Show All Figures
getmorefigures.php?uid=PMC1761904&req=5

figure3: BSCW screen shot
Mentions: The majority of the asynchronous work was done using e-mail which, for the University of Otago system, is limited to messages less than or equal to 1 Megabyte (MB). Although we set up some newsgroups, the majority of document sharing and threaded discussions took place via BSCW, BSCW was developed by the German Institute for Information Technology [8] and is free for use by educational institutions. BSCW is a collection of scripts written in the Python programming language that reside on a World Wide Web (WWW) server and allow secure file storage that is accessed via Web pages. One of the most useful features of BSCW is the ability to "version" a document. This allows changes to be made, while still allowing access to the original document and intermediate versions. Access control allows the staff to limit what each user of BSCW can see - for example, discussion groups, a software archive, and the user's project area -with appropriate rights of access (for example, read, write, or delete). The teaching staff has access to all areas including the definitive course-production documents, student results, and administrative areas. A typical BSCW screen shot is shown in Figure 3.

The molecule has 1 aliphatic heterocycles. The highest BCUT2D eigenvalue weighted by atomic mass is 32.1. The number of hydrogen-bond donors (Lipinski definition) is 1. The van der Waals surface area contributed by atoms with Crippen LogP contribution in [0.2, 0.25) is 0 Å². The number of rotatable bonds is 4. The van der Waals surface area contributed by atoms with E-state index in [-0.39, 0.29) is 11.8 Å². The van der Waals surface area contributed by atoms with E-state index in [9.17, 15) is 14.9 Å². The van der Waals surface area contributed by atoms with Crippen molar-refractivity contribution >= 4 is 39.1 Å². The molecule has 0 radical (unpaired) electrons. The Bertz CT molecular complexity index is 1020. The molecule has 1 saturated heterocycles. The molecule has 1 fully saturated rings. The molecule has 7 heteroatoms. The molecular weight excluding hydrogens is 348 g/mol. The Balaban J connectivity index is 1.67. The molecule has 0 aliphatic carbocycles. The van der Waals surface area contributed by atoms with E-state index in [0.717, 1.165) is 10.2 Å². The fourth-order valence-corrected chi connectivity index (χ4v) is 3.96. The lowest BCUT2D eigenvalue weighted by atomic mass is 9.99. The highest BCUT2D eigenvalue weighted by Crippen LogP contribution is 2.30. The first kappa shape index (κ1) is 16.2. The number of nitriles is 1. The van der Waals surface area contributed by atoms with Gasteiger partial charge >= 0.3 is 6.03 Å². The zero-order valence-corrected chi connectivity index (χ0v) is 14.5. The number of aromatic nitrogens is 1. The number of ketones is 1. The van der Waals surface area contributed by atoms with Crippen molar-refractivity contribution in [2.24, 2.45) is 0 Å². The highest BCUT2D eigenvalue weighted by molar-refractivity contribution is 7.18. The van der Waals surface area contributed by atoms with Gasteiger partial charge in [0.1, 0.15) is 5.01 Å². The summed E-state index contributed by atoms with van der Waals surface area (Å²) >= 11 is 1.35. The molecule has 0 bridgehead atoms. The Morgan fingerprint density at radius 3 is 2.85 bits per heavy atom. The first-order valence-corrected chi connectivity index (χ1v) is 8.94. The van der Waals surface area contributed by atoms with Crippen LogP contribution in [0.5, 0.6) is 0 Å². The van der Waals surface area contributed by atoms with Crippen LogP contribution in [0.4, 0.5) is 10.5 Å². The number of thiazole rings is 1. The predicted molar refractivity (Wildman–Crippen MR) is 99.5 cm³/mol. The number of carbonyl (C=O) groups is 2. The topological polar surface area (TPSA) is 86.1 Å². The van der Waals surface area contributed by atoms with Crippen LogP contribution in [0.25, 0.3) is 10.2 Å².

Bottom Line: To be successful, such a program must allow currently-employed students with significant work and family commitments to enroll.The aim was to successfully create and teach a distance program in health informatics for the New Zealand environment.Despite these challenges, the use of Internet technology has been interesting for both staff and students, and a worthwhile alternative for delivering educational material and advice to students working from their own homes.

View Article: PubMed Central - HTML - PubMed

Affiliation: Business Faculty, Auckland University of Technology, Auckland, New Zealand. dave.parry@aut.ac.nz

ABSTRACT